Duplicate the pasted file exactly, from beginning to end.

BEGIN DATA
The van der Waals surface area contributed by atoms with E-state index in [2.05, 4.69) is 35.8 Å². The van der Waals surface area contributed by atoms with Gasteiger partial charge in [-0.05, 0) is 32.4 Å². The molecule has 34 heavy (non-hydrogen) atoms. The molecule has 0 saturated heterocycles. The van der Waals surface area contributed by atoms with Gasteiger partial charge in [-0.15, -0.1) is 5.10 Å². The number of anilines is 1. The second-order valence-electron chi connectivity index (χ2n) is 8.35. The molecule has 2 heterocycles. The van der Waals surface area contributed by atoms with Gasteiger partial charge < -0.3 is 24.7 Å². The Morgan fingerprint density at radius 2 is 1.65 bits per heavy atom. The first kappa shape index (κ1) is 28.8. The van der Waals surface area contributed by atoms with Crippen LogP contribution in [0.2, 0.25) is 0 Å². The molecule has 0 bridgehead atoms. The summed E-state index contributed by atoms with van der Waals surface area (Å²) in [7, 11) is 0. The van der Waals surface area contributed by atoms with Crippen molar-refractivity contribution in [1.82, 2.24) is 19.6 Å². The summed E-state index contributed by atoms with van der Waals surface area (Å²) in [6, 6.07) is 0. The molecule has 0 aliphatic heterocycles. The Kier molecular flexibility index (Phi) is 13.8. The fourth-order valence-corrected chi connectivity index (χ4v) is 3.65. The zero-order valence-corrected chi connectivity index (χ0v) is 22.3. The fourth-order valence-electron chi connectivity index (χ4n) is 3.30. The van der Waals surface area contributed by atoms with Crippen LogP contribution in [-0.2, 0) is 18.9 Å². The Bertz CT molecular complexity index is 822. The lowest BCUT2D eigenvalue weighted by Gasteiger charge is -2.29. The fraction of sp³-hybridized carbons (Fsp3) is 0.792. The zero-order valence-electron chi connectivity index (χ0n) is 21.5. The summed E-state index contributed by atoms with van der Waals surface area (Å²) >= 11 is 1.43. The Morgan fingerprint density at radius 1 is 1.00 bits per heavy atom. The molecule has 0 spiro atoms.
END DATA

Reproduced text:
The van der Waals surface area contributed by atoms with E-state index in [2.05, 4.69) is 35.8 Å². The van der Waals surface area contributed by atoms with Gasteiger partial charge in [-0.05, 0) is 32.4 Å². The molecule has 34 heavy (non-hydrogen) atoms. The molecule has 0 saturated heterocycles. The van der Waals surface area contributed by atoms with Gasteiger partial charge in [-0.15, -0.1) is 5.10 Å². The number of anilines is 1. The second-order valence-electron chi connectivity index (χ2n) is 8.35. The molecule has 2 heterocycles. The van der Waals surface area contributed by atoms with Gasteiger partial charge < -0.3 is 24.7 Å². The Morgan fingerprint density at radius 2 is 1.65 bits per heavy atom. The first kappa shape index (κ1) is 28.8. The van der Waals surface area contributed by atoms with Crippen LogP contribution in [0.2, 0.25) is 0 Å². The molecule has 0 bridgehead atoms. The summed E-state index contributed by atoms with van der Waals surface area (Å²) in [7, 11) is 0. The van der Waals surface area contributed by atoms with Crippen molar-refractivity contribution in [1.82, 2.24) is 19.6 Å². The summed E-state index contributed by atoms with van der Waals surface area (Å²) in [6, 6.07) is 0. The molecule has 0 aliphatic heterocycles. The Kier molecular flexibility index (Phi) is 13.8. The fourth-order valence-corrected chi connectivity index (χ4v) is 3.65. The zero-order valence-corrected chi connectivity index (χ0v) is 22.3. The fourth-order valence-electron chi connectivity index (χ4n) is 3.30. The van der Waals surface area contributed by atoms with Crippen LogP contribution in [-0.2, 0) is 18.9 Å². The Bertz CT molecular complexity index is 822. The lowest BCUT2D eigenvalue weighted by Gasteiger charge is -2.29. The fraction of sp³-hybridized carbons (Fsp3) is 0.792. The zero-order valence-electron chi connectivity index (χ0n) is 21.5. The summed E-state index contributed by atoms with van der Waals surface area (Å²) >= 11 is 1.43. The Morgan fingerprint density at radius 1 is 1.00 bits per heavy atom. The molecule has 0 spiro atoms.